In 1983, Arnold’s first daughter Diana married Michael Bissiri. And in 1988, Arnold became a proud grandfather when Diana gave birth to a son, Matthew. In 1992, Diana gave birth to a daughter, Megan. In 1997, Arnold’s son John married Doris Brukner. And in 2002, Arnold would finally see his youngest daughter, Joan, marry Michael Armstrong.

At age 62, Arnold retired from Southern California Edison and over the next 21 years, Arnold and La Verne embarked on 25 various cruises around the world which allowed Arnold to accomplish his life long dream. “To see the world before he died.”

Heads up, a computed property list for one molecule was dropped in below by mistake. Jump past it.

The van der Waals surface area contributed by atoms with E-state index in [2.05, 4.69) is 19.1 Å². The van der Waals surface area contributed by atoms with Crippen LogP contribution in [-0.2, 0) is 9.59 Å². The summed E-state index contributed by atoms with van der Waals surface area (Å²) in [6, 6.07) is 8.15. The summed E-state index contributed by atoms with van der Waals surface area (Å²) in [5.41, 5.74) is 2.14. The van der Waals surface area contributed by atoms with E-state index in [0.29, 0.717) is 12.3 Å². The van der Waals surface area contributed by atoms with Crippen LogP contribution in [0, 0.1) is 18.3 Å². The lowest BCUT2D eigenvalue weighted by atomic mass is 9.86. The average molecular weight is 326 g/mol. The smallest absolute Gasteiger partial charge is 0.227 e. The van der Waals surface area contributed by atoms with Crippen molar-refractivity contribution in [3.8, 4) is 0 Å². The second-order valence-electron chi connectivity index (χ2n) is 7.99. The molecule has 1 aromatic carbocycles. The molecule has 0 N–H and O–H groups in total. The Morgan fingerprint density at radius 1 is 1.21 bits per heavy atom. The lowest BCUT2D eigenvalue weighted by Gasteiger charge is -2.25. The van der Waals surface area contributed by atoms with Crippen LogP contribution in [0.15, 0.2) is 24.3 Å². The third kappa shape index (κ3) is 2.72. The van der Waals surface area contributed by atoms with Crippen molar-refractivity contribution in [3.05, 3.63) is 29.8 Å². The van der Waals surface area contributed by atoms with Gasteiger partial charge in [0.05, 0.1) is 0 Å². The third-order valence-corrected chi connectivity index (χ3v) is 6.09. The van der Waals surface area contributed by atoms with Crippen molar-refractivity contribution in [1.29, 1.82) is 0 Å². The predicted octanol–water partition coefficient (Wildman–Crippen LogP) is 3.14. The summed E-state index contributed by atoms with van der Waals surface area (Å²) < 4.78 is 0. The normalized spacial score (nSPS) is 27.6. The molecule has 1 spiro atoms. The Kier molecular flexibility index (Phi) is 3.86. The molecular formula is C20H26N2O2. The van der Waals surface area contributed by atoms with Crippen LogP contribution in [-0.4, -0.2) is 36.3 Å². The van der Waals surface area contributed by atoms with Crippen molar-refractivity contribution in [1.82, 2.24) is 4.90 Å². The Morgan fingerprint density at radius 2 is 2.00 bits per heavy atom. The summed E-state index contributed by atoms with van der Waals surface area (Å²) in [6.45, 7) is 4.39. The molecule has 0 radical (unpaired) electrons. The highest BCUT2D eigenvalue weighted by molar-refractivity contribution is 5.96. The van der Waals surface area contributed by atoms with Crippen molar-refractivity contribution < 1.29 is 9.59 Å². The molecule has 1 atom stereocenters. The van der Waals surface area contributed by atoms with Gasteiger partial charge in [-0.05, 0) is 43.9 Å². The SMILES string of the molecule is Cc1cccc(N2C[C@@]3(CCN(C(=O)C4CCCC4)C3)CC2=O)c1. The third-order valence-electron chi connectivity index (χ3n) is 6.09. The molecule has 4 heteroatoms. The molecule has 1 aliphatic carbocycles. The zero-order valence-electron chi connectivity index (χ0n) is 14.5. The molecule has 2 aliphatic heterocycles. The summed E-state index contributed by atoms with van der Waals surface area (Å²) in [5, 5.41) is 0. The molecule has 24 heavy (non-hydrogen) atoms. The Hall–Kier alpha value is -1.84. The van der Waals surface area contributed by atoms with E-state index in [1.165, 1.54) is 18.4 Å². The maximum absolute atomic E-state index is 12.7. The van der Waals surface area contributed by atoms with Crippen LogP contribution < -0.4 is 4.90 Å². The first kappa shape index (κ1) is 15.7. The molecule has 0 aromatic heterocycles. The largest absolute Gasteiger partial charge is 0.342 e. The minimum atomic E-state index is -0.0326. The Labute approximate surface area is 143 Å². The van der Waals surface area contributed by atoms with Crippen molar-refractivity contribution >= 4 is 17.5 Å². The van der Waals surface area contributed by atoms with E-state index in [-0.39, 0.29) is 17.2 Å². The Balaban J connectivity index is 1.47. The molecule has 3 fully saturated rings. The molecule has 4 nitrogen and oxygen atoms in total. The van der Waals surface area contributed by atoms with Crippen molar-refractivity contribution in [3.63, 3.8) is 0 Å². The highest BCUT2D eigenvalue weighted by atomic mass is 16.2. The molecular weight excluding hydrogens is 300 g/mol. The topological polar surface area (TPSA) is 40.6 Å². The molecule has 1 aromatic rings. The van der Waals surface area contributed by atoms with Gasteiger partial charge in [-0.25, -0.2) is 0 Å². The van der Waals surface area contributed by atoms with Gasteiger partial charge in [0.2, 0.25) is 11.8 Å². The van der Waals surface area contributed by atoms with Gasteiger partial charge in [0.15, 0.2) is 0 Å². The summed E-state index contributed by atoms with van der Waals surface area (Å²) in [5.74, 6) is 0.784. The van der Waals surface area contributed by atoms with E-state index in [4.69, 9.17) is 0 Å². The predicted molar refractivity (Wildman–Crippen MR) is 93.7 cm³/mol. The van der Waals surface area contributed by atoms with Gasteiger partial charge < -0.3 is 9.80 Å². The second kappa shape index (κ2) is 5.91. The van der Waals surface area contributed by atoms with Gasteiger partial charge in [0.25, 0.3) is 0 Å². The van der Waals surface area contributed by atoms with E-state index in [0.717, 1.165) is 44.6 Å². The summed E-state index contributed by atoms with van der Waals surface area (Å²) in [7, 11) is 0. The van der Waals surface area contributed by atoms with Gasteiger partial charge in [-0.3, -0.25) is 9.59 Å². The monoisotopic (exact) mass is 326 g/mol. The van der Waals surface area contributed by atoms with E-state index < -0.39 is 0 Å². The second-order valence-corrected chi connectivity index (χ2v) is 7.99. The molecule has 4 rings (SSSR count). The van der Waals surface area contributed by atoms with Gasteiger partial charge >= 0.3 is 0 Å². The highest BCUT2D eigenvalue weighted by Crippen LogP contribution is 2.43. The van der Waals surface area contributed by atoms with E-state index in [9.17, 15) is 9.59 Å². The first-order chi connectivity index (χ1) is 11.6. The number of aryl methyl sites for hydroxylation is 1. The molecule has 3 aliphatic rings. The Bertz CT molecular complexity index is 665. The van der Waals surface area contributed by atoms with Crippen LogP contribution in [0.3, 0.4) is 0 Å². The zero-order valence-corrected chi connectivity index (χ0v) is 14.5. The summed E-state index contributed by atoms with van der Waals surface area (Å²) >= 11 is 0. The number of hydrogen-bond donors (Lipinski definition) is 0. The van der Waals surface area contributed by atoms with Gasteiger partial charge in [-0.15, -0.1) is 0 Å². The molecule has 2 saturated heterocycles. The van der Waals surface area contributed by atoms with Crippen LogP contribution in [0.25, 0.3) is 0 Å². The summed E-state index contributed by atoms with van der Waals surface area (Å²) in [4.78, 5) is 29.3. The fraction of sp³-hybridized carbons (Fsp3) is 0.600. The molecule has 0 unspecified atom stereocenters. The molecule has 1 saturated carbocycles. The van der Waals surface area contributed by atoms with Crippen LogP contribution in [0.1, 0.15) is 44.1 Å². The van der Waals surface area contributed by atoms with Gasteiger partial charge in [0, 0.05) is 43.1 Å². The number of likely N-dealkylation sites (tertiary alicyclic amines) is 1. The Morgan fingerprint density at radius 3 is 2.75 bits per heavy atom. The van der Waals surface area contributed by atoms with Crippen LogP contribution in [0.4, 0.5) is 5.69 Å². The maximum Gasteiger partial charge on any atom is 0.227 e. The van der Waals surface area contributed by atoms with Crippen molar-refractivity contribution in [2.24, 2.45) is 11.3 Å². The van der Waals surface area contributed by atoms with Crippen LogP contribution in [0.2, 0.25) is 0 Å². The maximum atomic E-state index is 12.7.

Arnold began having health problems in his late 70’s and early 80’s. By the end of 2005, Arnold realized that taking care of the house was becoming too much for him. After a visit to Valencia Commons, an independent retirement community in Rancho Cucamonga, living at the Commons proved to be ideal, giving Arnold a chance to relax since the facility provided three square meals a day and housecleaning. Arnold put their names on the waiting list and it wasn’t long until he received a call telling him that they could move in. Arnold and LaVerne then began the daunting task of cleaning out a house that had acquired 42 years of stuff. The kids and their spouses pitched in as well, sold off a few items such as an extra car and cleared out the rest in a massive garage sale, in late March of 2006. Arnold frequently described his new home as paradise and was truly happy there.